The project leader is usually the project manager. Like a movie director, the project leader aligns the activities of functional teams to ensure success for the project. The more important a project is, the more people are involved, and the more complicated it is, the more value there is in having an effective project leader.
- Have you ever stopped to think about what it takes to film a movie? I've been lucky to see the process up close a few times, and it's unbelievable how filming even one scene takes a huge amount of planning and coordination. Well, movies are actually projects, and if you're going to lead any project, you'll go through much the same process. So, in this video, we'll look at the different roles on a project team, and see what it means to be a project leader. And we can take some lessons from filmmaking.
For example, a director needs to choose the actors and actresses, and then they need to learn their lines. But they also need costumes and makeup. They might even need some coaching from a voice coach. And then there's the set, the location, the lighting, the sound, the cameras, and maybe special effects or pyrotechnics. Oh, and you need to think about risks like the weather or perhaps someone getting sick. And then, it all needs to come together at exactly the right time.
So, who is the leader of that project? The truth is there are probably lots of leaders on the team, and they're all important, but if you had to pick just one leader, it would be the director. And here's the funny thing. The director may not be a very good actor, may not know how to run a soundboard, and probably doesn't know how to handle pyrotechnics, but the director knows how to bring together the right subject matter experts in each of those areas and how to synchronize their work so that the scene plays out correctly.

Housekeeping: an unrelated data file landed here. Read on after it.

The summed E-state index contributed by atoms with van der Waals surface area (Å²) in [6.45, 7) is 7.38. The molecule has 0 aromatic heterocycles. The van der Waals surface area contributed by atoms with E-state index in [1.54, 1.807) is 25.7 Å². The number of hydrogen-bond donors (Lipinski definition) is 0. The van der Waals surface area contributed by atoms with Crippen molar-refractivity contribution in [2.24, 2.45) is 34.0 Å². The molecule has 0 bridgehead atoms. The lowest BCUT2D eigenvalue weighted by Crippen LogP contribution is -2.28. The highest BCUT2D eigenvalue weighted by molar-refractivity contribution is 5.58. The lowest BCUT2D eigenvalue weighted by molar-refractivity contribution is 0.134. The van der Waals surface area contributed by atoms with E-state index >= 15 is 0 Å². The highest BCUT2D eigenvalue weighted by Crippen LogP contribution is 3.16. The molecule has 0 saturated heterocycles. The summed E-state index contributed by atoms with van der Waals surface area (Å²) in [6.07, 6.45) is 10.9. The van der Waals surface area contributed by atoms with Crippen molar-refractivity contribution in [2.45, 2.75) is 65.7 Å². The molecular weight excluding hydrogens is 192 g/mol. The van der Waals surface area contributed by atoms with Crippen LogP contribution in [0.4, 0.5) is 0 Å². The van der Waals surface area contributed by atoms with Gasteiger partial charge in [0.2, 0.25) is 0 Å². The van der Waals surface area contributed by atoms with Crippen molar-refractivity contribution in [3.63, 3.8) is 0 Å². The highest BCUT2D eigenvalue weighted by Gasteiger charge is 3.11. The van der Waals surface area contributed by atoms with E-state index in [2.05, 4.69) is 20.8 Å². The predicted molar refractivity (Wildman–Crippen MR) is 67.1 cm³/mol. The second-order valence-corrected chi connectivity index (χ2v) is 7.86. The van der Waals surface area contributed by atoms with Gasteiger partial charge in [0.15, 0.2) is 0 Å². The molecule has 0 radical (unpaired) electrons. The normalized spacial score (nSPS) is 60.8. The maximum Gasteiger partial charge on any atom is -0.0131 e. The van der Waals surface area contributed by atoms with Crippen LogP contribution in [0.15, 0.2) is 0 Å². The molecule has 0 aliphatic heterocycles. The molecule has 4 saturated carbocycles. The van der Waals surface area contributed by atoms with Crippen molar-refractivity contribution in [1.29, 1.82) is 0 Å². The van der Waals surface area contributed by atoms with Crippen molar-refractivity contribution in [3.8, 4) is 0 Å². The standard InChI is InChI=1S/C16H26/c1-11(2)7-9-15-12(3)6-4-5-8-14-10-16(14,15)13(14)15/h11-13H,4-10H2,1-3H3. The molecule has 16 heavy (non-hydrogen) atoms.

Who would ever think about making a movie without a director? Of course, filming a movie is a project. It has a clear goal with a defined beginning and an ending. The director is the project manager for the movie, and the dynamics of this project and team are similar to those for any cross-functional project team. You have groups of subject matter experts working on their piece of the project with leaders in each of the groups, and no matter how good they are and how well they do their jobs, in the end, they can only be successful if all of the other functional groups delivered their part of the project correctly, too.
While there may be many leaders who support a project in some way, there should still be an overall project manager to direct them. The director can't do their jobs for them, but the director can offer suggestions, negotiate changes, and manage the trade offs that arise without compromising the final product. Missteps and rework can stop a project dead in its tracks and can lead to failure for the project team, but when there's a good leader directing the team, there's a much better chance that the whole project will be a success.
Lynda.com is a PMI Registered Education Provider. This course qualifies for professional development units (PDUs). To view the activity and PDU details for this course, click here.
The PMI Registered Education Provider logo is a registered mark of the Project Management Institute, Inc.
- Describe the responsibilities of a project leader by using the DIRECT framework.
- Explain the role of Root Cause Analysis.
- Identify the common elements of a Project Charter.
- Describe the contents of a SWOT Analysis.
- Explain the difference between a weak project manager and a strong project manager.
- Explain the difference between qualitative metrics and quantitative metrics.List several tools that can be used for managing a project.
- Describe several techniques that can be used when managing the change created by a project.
- Explain the difference between a change and a transition.
- Explain the importance of capturing lessons learned from a project.